Student Voice

2019.02.18Student Voice

Expanded Worldview through Personal Relationships: Martine Parode, Towson University, USA

Martine Parode, Akita International University International Students, Towson University

Martine (fourth from right) with new friends on a trip to Aomori

Coming to AIU has given me something that even a year ago I could have only dreamed of. This university has allowed me to meet so many people from all over the world and shown me a part of Japan that so few get to experience, I feel as though my worldview has expanded exponentially. Even though I am only here at AIU for one semester, I already feel so attached to this university that the thought of leaving makes me tear up. I think that this is due not only to the wonderful learning environment I find myself in, but majorly due to the dear friends I have met in my short time here.

Making Friends from Other Cultures

When I was young, I thought it would be amazing if I could just have more than two friends who lived outside of the United States. Now, I can say that I have met people from every habitable continent, and that these friends have been the key to surviving the vast cultural differences between the United States and Japan.

Not only do I have a group of exchange students from the U.S. with whom I am particularly close, but I have degree-seeking friends from Uganda, Taiwan, the Philippines, and Japan who have supported me so much. Having never lived outside North America and Europe before, I have often felt extremely out of place in Japan on many basic principles, both ethnically and culturally. However, my new friends have not only been amazing listeners, but also given me new perspectives with which to view my situation and help myself integrate into Japanese life.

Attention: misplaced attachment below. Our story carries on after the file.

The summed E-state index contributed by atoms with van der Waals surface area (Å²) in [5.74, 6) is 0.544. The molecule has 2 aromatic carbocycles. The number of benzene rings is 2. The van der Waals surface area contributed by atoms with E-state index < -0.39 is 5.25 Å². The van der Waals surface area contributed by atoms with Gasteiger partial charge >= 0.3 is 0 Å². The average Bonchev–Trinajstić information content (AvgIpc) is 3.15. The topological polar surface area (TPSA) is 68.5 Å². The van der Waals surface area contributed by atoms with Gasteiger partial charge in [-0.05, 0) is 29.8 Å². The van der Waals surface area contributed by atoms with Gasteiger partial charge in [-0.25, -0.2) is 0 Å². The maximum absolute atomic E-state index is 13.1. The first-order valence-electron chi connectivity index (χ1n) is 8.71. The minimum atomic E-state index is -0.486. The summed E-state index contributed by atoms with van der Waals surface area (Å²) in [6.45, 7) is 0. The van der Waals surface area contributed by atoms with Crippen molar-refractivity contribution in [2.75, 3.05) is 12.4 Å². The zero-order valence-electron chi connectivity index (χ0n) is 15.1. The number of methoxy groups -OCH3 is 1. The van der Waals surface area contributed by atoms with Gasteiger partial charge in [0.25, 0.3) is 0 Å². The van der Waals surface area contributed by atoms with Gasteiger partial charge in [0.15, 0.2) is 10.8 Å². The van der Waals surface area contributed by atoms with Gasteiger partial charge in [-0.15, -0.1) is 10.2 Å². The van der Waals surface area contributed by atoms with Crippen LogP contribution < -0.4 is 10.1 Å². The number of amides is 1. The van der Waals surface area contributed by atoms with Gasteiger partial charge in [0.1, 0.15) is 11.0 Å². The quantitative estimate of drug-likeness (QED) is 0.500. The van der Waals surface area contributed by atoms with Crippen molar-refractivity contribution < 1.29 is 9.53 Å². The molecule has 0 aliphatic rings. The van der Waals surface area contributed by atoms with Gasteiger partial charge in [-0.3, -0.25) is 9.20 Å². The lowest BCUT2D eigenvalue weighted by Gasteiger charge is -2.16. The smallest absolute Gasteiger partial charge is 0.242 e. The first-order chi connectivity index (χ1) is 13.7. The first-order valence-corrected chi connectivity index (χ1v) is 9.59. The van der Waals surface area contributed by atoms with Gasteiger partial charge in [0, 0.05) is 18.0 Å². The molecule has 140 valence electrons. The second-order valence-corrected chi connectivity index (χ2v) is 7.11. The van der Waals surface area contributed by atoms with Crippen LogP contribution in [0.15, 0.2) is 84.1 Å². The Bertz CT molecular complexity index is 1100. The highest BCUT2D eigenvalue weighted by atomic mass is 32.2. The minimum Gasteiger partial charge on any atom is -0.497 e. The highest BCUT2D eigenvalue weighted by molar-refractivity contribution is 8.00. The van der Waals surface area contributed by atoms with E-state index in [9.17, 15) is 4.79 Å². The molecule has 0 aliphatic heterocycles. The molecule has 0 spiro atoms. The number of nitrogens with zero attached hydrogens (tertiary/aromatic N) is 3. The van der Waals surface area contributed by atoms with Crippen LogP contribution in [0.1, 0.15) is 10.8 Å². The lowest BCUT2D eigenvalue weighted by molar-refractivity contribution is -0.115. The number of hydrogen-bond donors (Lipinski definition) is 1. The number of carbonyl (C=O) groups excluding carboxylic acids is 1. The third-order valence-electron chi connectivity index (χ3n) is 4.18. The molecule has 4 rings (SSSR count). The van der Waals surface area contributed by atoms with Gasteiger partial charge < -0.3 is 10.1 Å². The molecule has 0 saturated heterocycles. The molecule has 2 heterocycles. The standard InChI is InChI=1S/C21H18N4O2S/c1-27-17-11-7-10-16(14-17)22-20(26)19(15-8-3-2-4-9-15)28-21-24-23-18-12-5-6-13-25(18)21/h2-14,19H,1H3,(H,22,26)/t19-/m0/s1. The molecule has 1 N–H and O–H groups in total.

Acceptance and Belonging

I feel that this notion of support and closeness really started to develop after these people I had barely known invited me on a chance occasion to travel to Aomori prefecture with them. Being stuck in a car for five hours with seven other people, the majority of whom I had only met a week and a half prior, gave me the opportunity to grow closer with people I had thought would not even look at me a second time. I had assumed, ‘Oh, when they find out I’m American, they won’t want anything to do with me.’ But instead, they welcomed me into their lives, and we have had adventures since, had emotional times, and helped each other in some way almost every day. I could not imagine my life here at AIU without the beautiful people I’ve met.

To those who are unsure about cultural differences, I promise the students at AIU will be here for you. Even if you feel like you won’t be here long enough to matter to them, you do. You will meet people you’d never imagined could be so kind.